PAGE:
Contrary to popular belief the band’s name Ships does not refer to a means of transport but rather derives from the suffix. It may have been through their relationship or companionship of music that Simon Cullen and Sorca McGrath began honing their craft in 2012, recording, mixing and producing from their home in Dublin but it was through some sort of ‘ship’ that Ships came to be.

The duo’s debut album is the aptly titled ‘Precession’. ‘Precession’ refers to slow changes in an astronomical body’s rotation of the earth with entire precession of the earths equinoxes and galaxy occurring after a mere 26,000 years. Thankfully, the stars aligned in making the album, with all costs raised via fund:it, taking a lengthy 5 years in the making; far preferable to 26,000.

If precession is to appear familiar whilst constantly in flux, then over its 9-tracks ‘Precession’ has achieved exactly that. One could be forgiven for thinking this album has been drop-kicked from the 80s into the present day, or for feeling like one has been transported back to the era of mullets, shoulder pads and leotards.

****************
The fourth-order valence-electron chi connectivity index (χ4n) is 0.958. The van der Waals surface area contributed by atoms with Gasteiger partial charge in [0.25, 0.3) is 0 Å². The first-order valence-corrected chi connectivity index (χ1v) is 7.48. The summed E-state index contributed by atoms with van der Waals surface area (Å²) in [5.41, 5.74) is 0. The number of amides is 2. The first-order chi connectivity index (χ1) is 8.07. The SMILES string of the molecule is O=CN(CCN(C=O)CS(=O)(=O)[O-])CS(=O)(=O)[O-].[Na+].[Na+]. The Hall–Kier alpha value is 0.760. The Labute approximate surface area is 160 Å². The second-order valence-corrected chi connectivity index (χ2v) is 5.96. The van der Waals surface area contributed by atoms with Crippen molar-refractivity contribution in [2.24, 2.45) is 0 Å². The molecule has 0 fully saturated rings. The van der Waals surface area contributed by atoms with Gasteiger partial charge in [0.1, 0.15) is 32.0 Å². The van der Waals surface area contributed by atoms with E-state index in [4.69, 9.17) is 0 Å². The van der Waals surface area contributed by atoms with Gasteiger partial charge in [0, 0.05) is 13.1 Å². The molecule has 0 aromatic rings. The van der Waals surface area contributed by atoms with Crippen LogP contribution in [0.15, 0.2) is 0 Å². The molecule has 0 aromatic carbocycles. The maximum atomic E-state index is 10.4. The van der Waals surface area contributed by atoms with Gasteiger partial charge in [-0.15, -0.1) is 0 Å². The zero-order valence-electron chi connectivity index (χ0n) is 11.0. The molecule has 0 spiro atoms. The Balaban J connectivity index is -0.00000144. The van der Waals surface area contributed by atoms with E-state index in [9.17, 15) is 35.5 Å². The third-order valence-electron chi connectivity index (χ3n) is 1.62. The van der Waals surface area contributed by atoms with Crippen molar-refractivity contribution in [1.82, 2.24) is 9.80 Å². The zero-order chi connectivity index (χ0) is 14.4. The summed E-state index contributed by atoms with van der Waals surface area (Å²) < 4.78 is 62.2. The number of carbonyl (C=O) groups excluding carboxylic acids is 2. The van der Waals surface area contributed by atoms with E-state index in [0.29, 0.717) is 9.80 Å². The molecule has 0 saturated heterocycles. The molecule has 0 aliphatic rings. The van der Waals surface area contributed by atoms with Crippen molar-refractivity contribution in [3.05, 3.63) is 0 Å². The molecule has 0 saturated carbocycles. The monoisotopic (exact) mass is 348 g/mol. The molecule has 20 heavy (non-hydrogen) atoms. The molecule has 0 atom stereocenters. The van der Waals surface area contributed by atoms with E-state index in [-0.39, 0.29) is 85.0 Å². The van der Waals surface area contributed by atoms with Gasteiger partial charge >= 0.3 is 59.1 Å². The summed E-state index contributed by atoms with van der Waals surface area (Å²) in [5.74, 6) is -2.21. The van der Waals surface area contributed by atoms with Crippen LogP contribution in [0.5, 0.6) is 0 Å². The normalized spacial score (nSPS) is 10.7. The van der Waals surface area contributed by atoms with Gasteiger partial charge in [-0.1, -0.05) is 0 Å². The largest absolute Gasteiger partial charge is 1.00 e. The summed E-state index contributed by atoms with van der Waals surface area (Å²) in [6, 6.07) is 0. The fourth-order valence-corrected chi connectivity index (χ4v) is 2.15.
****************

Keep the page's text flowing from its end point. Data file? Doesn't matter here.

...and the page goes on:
The vocals are divided up on each track between McGrath and Cullen, which only adds to the alternating feel of the album whilst delivering a wholistic offering. Around This World opens with a rhythm that would not be out of place on a Grace Jones album whilst the electronic keyboard and electro base of Where We Are recalls Miami Vice (the original) and sipping a blue lagoon cocktail.

Most notable is the production value of ‘Precession’ with its layering of nifty rhythms and illustrious synths. Round and Round is peppered with an array of layers, instruments and melodies with effects similar to that of a games arcade or an original Atari Lynx. I Can Never features phased out keyboards, cosmic synths that are emblematic of a ‘new’ new romantic track.

It comes as no surprise that Ships’ ‘Precession’ is a deserving nominee of the Choice Music Prize, ‘Irish Album of the Year 2017’.

Pop-synths, keyboards, dreamy vocals are the driving force throughout, carefully meshed together with semblances of funk, smatterings of disco, ever present retro-electronica bound up together in an utterly contemporary fashion.